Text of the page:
The black iron lever is the connection between the tallonière and the Full Organ lever inside the reed pan.

 

   
Grand Jeu wals
    Picture 10
The Full Organ (Grand Jeu) lever activates 3 voices on upper manual and 3 voices on lower manual.

 

Bediening Forte-Fixe   Picture 11
On the left is the mechanism to activate the Forte Fixe, by pressing the knee lever. Forte Fixe is split in bass and treble.

 

Voix Celeste 16   Harpe Eolienne
Picture 12
Above are the stop valves of Voix Celeste 16'. There are two rows of reeds in this stop. Each row in its own chamber. Pulling the stops opens both valves simultaneously.
 

Picture 13
The stop Harp Eolian 8' (also treble!!) has two rows, like Voix Celeste. However, since the unison row of the two rows can be used separately by pulling Oboe 8', the two valves can be operated separately.

Pulling the stop Oboe 8' opens (with the most right puller) only the upper valve on the picture, sounding the unison row only.

By pulling Harp Eolian both valves will open and both rows sound together.

 

Bovenzijde afdekking windlade  

Picture 14
Now we are looking to the upside of the wind chest cover, carrying the stop valves which are now inside the wind chest.

The purple lines are the 'wads' closing the reed pan chambers airtight.

 

    Registerstoters
    Picture 15
On the separation of lower and upper manual we see the pilots to operate the stop valves.

 

Ontlatingsventielen  
Picture 16
On each of the reed pan compartiments containing half a row of reeds we see a mechanism, designed to be an escape valve.

The moment a stop is closed, the stop valve will return to its upper position, hence disconnecting the compartiment from wind supply.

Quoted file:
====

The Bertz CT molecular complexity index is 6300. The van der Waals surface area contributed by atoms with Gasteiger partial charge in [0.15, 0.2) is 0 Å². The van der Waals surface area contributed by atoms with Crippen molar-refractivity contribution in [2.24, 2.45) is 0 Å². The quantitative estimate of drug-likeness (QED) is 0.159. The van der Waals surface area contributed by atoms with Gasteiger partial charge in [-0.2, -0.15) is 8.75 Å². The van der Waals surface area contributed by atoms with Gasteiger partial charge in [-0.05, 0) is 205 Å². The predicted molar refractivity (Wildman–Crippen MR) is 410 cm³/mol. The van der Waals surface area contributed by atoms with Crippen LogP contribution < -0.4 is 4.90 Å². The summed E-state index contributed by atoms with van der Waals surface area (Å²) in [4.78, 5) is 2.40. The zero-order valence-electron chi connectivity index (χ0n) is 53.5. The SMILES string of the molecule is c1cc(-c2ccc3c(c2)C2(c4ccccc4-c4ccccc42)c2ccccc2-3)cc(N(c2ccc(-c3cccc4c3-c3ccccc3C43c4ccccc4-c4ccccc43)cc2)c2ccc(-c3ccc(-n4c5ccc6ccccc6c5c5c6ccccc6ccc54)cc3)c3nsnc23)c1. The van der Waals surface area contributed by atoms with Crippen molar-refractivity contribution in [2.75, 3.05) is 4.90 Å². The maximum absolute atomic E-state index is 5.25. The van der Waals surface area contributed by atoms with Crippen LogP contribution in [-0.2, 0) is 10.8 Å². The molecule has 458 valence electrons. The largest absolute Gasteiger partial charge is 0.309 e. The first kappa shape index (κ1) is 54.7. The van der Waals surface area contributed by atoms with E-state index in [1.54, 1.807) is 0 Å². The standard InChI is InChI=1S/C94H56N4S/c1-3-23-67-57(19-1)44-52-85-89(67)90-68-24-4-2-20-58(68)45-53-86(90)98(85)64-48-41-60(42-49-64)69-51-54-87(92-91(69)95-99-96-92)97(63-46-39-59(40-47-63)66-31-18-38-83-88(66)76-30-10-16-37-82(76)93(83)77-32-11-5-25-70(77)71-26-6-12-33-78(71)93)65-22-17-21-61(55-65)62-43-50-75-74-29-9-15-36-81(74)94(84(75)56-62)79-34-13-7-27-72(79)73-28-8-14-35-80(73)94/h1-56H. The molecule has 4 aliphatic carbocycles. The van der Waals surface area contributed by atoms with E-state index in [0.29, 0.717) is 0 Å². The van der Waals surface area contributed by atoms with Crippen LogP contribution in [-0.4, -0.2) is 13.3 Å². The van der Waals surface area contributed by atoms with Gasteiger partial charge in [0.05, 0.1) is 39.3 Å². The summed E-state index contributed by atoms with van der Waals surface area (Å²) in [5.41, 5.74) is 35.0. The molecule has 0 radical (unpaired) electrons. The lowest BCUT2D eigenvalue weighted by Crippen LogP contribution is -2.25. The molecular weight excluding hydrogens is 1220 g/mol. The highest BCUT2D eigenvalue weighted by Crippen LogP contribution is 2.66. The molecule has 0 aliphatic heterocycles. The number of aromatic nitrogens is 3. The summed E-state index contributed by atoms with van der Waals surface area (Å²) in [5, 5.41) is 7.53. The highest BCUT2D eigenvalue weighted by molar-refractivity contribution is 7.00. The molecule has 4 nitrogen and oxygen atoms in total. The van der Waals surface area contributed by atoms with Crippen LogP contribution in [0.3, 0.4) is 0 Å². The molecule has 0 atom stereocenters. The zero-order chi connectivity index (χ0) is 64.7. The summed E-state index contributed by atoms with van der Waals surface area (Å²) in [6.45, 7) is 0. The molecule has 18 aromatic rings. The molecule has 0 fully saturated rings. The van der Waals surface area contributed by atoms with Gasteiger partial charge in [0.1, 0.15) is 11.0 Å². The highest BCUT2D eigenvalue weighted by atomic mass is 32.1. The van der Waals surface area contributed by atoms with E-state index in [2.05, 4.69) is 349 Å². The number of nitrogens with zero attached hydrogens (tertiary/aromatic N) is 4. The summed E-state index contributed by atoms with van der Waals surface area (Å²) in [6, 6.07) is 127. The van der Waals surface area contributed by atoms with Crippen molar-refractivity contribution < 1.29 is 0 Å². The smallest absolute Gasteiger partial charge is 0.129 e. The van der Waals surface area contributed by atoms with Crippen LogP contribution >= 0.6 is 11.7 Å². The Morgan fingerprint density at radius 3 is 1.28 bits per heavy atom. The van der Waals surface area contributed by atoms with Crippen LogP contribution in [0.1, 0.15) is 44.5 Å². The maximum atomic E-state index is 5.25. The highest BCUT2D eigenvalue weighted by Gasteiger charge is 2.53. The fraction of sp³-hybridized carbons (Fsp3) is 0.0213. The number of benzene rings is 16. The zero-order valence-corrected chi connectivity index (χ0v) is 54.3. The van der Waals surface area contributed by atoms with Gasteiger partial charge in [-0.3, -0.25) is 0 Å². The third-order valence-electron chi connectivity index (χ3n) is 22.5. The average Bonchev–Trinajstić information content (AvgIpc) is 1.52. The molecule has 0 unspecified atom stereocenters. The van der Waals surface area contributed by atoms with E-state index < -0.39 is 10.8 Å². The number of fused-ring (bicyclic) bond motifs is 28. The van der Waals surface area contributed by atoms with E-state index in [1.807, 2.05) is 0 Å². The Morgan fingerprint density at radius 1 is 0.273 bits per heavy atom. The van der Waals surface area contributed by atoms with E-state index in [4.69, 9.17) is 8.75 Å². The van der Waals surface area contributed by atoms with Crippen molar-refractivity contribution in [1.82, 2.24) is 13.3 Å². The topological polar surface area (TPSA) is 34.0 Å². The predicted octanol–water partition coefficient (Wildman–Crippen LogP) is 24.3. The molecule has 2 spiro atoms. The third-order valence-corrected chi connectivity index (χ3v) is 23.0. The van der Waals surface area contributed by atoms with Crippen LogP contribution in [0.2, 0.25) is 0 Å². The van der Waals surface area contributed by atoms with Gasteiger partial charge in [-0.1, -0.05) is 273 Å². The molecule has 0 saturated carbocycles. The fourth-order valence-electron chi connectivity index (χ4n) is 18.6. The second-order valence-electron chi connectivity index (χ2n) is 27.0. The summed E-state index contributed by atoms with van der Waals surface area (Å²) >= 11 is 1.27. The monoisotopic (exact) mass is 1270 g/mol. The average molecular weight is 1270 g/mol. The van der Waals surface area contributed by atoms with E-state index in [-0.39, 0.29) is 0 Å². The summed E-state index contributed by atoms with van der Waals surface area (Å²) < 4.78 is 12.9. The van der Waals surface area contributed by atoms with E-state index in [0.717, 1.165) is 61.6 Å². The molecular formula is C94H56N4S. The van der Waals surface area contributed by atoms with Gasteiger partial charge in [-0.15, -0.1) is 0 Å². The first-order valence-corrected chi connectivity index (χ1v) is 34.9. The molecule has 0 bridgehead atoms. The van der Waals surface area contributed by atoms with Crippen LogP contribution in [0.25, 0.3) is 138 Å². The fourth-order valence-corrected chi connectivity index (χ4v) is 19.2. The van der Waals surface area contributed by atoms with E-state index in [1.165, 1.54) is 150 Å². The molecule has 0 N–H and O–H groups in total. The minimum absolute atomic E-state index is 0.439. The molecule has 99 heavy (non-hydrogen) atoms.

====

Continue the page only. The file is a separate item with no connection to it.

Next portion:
By means of a connection between stop valve and release valve the release valve will open the moment de stop valve closes.

The release valve opens a small canal through which surplus of wind can flow out of the compartiment. Pressure will be even with outside pressure.

 

 

Bodem van cancellen
Picture 17
And the wind chest cover layer again, in bigger format. The picture clearly shows that each half row of reeds has it's own compartiment.

 

Registercancellen  

Picture 18
Here we have a look into the compartiments of the reed pan.

You can see that some of the ranks are mounted vertical, rather than the "normal" orientation of the reeds.

By placing reeds vertical the compartiment can be more narrow.
A narrower compartiment results as some say, in more harmonic overtones, hence a brighter sound. In some voices this will also mean a more penetrating sound.

Wider chambers produce lesser overtones and produce a more fundamental tone.

 

Tongenlade in groot formaat
Picture 19
The reed pan in a bigger size. See picture above this one for explanation.

 

Bovenmanuaal ontmanteld  

Picture 20
Both keys and note valves - including the springs - of the upper manual have been removed.

The soundboard shows there are 3 ranks of 5 octaves and one rank of 3 octaves treble.

 

De Full Organ wals
Picture 21
The Full Organ mechanism in close up

 

Mechanisme klavierkoppel bas/discant
Picture 22
The coupler mechanism of the manual couplers. Plural, because bass and treble are separate couplers. By pulling the stops the mechanism slides backwards. In the upper manual keys each adjustment screws has a felted head. When a lower keyboard key is pressed, the key of the lower keyboard presses against the felted head. This results in pushing upwards the corresponding key on the upper manual. Both keyboards are of the balanced type. Obviously, the whole mechanism is based on placing the mechanism behind the balance point of the keys.

 

Klaviermechaniek   Picture 23
The note valves of the upper manual are in place and the springs are back on the note valves now.

 

Koppeling ventielen aan toets
Picture 24
The wires with leather nuts connect the tails of the key with the note valve. By pressing the key, the tail goes up and lifts the note valve.

 

Picture 25
Both keyboards are in place and are ready to be played again.
 
Klavieren weer aangesloten

 

Koppeling klavier - ventielen    
Picture 26
This picture shows the connection between the key's tail and the note valves
   

 

De klavieren weer speelklaar    
Picture 27
The manuals back in place. By using paper rings, as with piano and organ keyboards, the manuals are leveled to make a straight row of keys.
   

 

The instrument closed
Picture 28
The instrument closed after full repair

 

Groot
Picture 29
Even closed this instrument looks more impressive than the old analog Johannus next to it

 

Stopknobs
Picture 30
A few of the stop knobs, upper row is upper manual, lower row is lower manual